The activities below were selected based on their alignment with this year’s National Engineering Month theme “There’s a place for you.”
Through these activities young Canadians will see how diverse engineering is and how they can play a significant role in shaping the future, as an engineer. As the challenges that engineers tackle become more complex, we will need people with diverse experiences, perspectives, and interests to join our profession. Engineers are involved in and affect every aspect of someone’s life, whether it be helping a diabetic, designing new transportation systems, tackling climate change, or fighting poverty.
Grades 3-5 activities
Art & engineering
At the intersection of art and engineering is great learning for all students.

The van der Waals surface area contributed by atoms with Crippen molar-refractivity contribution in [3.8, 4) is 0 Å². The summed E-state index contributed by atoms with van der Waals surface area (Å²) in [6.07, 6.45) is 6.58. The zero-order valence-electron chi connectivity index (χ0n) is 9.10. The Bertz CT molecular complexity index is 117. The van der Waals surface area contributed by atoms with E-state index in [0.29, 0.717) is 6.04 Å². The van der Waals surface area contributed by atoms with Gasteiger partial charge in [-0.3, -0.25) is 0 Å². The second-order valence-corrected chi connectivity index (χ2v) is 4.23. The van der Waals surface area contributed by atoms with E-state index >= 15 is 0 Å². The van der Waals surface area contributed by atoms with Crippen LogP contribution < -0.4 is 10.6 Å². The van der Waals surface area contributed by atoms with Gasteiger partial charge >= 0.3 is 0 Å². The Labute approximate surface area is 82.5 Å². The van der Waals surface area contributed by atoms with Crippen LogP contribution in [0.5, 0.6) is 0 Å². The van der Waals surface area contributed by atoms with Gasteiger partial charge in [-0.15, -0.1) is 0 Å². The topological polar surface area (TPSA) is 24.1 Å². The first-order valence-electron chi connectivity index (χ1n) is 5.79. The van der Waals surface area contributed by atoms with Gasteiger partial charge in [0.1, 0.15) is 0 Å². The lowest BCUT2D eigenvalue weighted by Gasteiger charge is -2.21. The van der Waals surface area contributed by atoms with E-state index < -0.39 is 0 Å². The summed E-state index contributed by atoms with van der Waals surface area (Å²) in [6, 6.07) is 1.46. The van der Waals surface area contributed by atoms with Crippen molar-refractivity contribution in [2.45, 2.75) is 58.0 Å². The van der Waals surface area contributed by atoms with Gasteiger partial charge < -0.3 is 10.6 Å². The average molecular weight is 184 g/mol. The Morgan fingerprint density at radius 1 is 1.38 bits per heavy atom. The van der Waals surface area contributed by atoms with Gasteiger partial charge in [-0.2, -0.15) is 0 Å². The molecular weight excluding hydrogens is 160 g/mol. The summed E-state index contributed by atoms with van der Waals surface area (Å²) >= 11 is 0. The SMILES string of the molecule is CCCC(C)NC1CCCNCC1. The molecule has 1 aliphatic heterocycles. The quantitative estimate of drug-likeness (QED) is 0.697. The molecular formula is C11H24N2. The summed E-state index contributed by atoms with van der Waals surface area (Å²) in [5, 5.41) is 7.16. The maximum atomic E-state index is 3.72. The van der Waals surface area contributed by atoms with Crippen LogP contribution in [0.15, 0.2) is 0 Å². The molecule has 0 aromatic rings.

Students use potatoes to light an LED clock (or light bulb) as they learn how a battery works.
Create a robot that can draw its own designs.
Grades 6-8 activities
Water systems on earth
Students will solve the problem of whether or not a dam should be built in a specific location in Saskatchewan.
Build a bridge
Design a bridge that is strong enough to support at least 10 pennies in a small cup.
Coding without computers
Program a human robot to build a pyramid of cups in as few steps as possible.
Grades 9-12 activities
Slender tower challenge
Build the tallest tower you can with the smallest footprint possible.
Pill dissolving demo
Biomedical engineers use experiments to discover how various chemicals react in the human body.
Dream Big educator guide
Use these lessons in your classroom.
Girl Guides engineering activities
Engineers Canada’s Engineering Crest program has a list of engineering activities—things like exploring how vehicles work, introducing the concept of simple machines, or experimenting with how lipstick is made—are designed to illustrate how the world around us works and the many ways that engineering shapes everyday life.
Short videos from “Science Crash Course” that will provide students of all ages a brief overview of what engineers do and how they do it.